Let Freedom Swing: A Celebration of Human Rights & Social Justice

Thursday 28, Friday 29 and Saturday 30, October 2004, at 8pm in the Rose Theater, The Lincoln Center Jazz Orchestra with Wynton Marsalis celebrates the charismatic leaders who gave voice to the struggle, and whose words and deeds continue to be invoked as new struggles emerge.
Six extraordinary world premiere musical commissions will paint a backdrop for inspirational oratory on liberty and triumph by Vaclav Havel, Lyndon Johnson, Robert Kennedy, Martin Luther King, Jr., Nelson Mandela, and Eleanor Roosevelt.
Performed by celebrity readers and set to music by an international array of composers including Darin Atwater, Toshiko Akiyoshi, Darius Brubeck, and Zim Ngqawana, Jimmy Heath, Emil Viklicky and Stevie Wonder, this is a rare evening of ideas and ideals.
Freedom swings.

Read an article about this event on NY Daily News:

With liberty – and jazz riffs – for all

Here’s the lineup of heavy hitters tonight for Jazz at Lincoln Center’s show at its new Rose Theater:
Vaclav Havel and Alfre Woodard; Glenn Close, Jimmy Heath and Lyndon B. Johnson; Nelson Mandela and Morgan Freeman; Martin Luther King Jr., Billy Childs, the Rev. Calvin Butts.

And Eleanor Roosevelt.

The three-night production, “Let Freedom Swing,” features new works accompanied by the words of heroes in freedom’s struggle.

So Havel, the former president of the Czech Republic, comes here as a jazz artist, figuratively speaking. He has adapted some of his own writings about freedom and social justice into a libretto, paired with new music by Czech composer Emil Viklicky and read by Woodard and Mario Van Peebles.

The other pieces include:

Robert F. Kennedy’s words set to music from the Soulful Symphony’s Darin Atwater and read by Keith David;
A speech by Johnson, read by Close, and accompanied by music from tenor-sax master Heath;
Pianist Childs accompanying King’s words, read by Butts of the Abyssinian Baptist Church;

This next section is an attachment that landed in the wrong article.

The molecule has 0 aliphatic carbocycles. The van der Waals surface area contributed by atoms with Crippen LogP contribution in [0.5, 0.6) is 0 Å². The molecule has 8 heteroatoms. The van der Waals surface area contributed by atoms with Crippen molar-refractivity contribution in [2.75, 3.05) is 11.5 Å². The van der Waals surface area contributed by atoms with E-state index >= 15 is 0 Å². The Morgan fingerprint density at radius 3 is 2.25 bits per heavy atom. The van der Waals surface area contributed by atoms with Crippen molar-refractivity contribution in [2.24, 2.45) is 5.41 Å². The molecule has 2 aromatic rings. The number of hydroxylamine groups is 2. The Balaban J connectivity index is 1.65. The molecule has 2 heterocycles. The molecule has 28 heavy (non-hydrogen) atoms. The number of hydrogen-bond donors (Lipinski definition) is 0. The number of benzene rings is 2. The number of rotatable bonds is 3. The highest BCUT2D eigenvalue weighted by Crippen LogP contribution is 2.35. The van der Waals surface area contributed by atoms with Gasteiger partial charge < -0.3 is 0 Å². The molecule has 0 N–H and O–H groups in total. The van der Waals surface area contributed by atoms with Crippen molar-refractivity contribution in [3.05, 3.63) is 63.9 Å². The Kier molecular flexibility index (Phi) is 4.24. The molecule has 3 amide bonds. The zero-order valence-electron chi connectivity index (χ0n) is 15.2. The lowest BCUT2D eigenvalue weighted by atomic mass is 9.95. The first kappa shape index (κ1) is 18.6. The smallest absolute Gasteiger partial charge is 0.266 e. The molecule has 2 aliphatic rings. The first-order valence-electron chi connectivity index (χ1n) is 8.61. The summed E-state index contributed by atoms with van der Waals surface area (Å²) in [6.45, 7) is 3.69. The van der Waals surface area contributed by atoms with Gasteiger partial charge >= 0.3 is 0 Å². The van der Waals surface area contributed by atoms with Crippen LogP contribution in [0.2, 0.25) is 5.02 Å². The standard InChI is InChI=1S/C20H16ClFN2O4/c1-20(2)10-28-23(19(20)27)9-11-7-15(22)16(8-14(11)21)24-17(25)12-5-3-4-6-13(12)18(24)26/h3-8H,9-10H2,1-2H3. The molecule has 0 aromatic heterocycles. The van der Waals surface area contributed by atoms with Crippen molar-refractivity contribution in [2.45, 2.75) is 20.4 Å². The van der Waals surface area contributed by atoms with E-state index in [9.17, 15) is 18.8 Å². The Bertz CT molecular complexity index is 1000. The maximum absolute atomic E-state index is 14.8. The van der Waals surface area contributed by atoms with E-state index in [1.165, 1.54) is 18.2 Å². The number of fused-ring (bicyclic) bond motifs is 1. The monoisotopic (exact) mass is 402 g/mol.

Words by Nelson Mandela read by Freeman, with music by Darius Brubeck and South African saxophonist Zim Ngqawana, a former student of Brubeck;
Japan’s leading jazz composer, Toshiko Akiyoshi, providing music to accompany Roosevelt’s words, which will be read by Patricia Clarkson.
The compositions will be played by the Lincoln Center Jazz Orchestra, led by Wynton Marsalis.

“Wynton feels that in many ways, jazz is a music and freedom is a goal that is reflective of people striving to get something they don’t have,” says Lincoln Center Executive Director Derek Gordon. “Jazz is a way of approaching that struggle.

“The issues are the same whether you’re African-American or Central European,” says Gordon. “America is a country that has struggled for its own human rights.”

It’s not entirely coincidental that “Let Freedom Swing” arrives on the eve of a presidential election. “But these are not partisan issues,” stresses Gordon. “They are American issues. We have been at crossroads before, as we were at the time of Lincoln.”

What’s unequivocal is that “Let Freedom Swing” wants listeners to consider those big issues.

“There is music that is sort of mindless and encourages you to disengage,” says Gordon. “And that’s all right. But what we call ‘serious’ music engages you on both an emotional and a visceral level. That doesn’t mean it’s something you can’t enjoy, but it can also convey an important message.”

Toward that end, he says, it was essential to get the right speakers as well as the right composers. “When you marry great words to great music,” he says, “you quadruple the impact.”

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